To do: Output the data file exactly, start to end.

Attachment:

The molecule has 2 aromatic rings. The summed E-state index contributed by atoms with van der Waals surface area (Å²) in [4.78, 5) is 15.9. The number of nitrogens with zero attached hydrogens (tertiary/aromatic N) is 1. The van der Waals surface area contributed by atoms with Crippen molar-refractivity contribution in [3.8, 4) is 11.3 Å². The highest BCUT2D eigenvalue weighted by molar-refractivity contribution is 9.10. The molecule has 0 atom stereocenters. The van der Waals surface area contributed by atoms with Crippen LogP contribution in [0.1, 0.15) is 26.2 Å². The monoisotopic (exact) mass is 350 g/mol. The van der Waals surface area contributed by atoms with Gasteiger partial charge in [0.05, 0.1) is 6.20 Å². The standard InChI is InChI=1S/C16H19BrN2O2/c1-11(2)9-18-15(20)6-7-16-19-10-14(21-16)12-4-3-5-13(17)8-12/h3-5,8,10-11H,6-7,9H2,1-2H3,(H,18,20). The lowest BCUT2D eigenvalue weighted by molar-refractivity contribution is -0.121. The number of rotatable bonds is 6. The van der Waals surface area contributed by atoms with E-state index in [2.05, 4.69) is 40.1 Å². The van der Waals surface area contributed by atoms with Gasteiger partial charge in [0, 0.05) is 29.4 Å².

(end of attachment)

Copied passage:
The molecule has 2 aromatic rings. The summed E-state index contributed by atoms with van der Waals surface area (Å²) in [4.78, 5) is 15.9. The number of nitrogens with zero attached hydrogens (tertiary/aromatic N) is 1. The van der Waals surface area contributed by atoms with Crippen molar-refractivity contribution in [3.8, 4) is 11.3 Å². The highest BCUT2D eigenvalue weighted by molar-refractivity contribution is 9.10. The molecule has 0 atom stereocenters. The van der Waals surface area contributed by atoms with Crippen LogP contribution in [0.1, 0.15) is 26.2 Å². The monoisotopic (exact) mass is 350 g/mol. The van der Waals surface area contributed by atoms with Gasteiger partial charge in [0.05, 0.1) is 6.20 Å². The standard InChI is InChI=1S/C16H19BrN2O2/c1-11(2)9-18-15(20)6-7-16-19-10-14(21-16)12-4-3-5-13(17)8-12/h3-5,8,10-11H,6-7,9H2,1-2H3,(H,18,20). The lowest BCUT2D eigenvalue weighted by molar-refractivity contribution is -0.121. The number of rotatable bonds is 6. The van der Waals surface area contributed by atoms with E-state index in [2.05, 4.69) is 40.1 Å². The van der Waals surface area contributed by atoms with Gasteiger partial charge in [0, 0.05) is 29.4 Å².